“All of those things are things you can do to make an impact, and that principle can really be used with any issue and with any group of people. And that’s what happening here, which is so exciting.”
It’s a simple premise, but it works. In Birmingham, for example, Eco Together is now being looked at to help support the city’s Net Zero agenda and cut its emissions down to ‘zero or as close as possible to prevent further temperature increases’ – beating the Government benchmark by two decades.
In less than twelve months a handful of people, attending free to access workshops in and around Erdington, have shown the city how it can be done. And the city took note.
“We were invited to a specific session about community action, I think it was about week five,” tells Stockland Green Councillor Jane Jones (Labour), who attended one of the workshops where the power of ‘advocacy’ was on the table – alongside her Perry Common counterpart, Councillor Jilly Bermingham.
“But we were really impressed,” Cllr Jones continues. “We saw the training manual and it was really thorough. I learnt loads just reading one part of it. It was excellent, and the turnout… there were so many people there as well, and they were really interested in the environment.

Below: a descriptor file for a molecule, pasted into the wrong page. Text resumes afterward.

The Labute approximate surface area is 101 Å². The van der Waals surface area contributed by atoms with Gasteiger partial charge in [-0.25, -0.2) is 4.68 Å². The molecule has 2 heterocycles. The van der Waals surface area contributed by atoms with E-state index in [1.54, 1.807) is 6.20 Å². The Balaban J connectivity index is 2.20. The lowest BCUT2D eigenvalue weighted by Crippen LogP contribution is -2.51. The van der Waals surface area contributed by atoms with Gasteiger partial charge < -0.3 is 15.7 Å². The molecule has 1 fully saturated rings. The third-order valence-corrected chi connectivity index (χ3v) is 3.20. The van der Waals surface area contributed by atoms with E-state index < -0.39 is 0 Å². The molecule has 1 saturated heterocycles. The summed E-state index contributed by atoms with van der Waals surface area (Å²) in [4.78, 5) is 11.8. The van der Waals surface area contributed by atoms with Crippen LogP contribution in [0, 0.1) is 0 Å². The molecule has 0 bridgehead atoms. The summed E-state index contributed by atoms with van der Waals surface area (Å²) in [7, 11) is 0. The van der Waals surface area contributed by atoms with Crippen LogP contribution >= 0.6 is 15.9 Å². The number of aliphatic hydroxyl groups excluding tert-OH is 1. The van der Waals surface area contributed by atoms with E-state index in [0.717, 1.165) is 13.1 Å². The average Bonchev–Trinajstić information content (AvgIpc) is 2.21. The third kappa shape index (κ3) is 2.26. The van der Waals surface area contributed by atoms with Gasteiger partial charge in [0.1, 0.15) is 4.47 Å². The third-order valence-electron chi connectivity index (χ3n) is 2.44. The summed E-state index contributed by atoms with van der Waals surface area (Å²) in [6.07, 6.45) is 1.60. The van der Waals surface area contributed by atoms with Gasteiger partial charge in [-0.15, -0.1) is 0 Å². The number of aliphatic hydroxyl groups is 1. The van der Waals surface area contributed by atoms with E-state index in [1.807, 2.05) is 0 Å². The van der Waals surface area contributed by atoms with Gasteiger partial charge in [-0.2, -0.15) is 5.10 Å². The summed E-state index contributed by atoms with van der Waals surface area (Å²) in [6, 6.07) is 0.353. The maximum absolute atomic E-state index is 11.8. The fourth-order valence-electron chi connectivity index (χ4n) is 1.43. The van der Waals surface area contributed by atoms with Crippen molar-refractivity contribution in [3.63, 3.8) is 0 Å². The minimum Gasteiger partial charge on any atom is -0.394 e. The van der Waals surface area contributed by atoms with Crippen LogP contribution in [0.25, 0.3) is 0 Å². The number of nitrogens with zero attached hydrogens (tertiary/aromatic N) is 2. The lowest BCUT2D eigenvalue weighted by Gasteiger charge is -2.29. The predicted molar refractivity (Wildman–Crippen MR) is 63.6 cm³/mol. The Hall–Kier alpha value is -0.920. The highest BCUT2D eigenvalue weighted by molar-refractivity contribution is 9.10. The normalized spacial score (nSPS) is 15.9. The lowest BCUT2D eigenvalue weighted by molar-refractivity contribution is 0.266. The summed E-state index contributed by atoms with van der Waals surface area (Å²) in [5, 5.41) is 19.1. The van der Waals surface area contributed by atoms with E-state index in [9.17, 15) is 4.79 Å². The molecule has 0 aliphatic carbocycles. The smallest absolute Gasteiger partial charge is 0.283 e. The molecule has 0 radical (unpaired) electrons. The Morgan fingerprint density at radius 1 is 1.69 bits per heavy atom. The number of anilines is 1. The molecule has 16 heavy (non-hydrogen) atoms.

“It didn’t matter where you were on the scale of knowledge, it really opened people’s eyes. Some people knew absolutely nothing (about environmental issues) and started from scratch, then there were people with more experience and still got something out if it. I certainly did.”
Bringing truth to power can be notoriously tricky, especially when the problem at hand is such a worldwide issue and local government is, well, local. But can the approach from groups like Eco Together actually have an impact, can an individual’s advocacy on an issue tun the relevant responsible authority heads?
“We encourage (local advocacy) that’s why we have open advice bureau,” tells Cllr Bermingham, “because we’re encouraging people to come and talk to us and tell us their issues. I’ve had people come and talk to me about community garden and women’s groups… everything. And they’re the advocates coming to me and pushing their groups, and that’s important.
“It’s all the things joining up. None of us can do it on our own.”
Cllr Jones, never one to duck a tough question, adds: “Whatever the policies the Council have, we’re not always very good at following them through. So, we need keeping on our toes.”
Eco Together in Erdington, anniversary celebration at Witton Lakes Eco Hub / Ewan Williamson
For more on Eco Together visit www.ecotogether.info
For more on the Eco Hub and other projects delivered by Witton Lodge Community Association visit www.wittonlodge.org.uk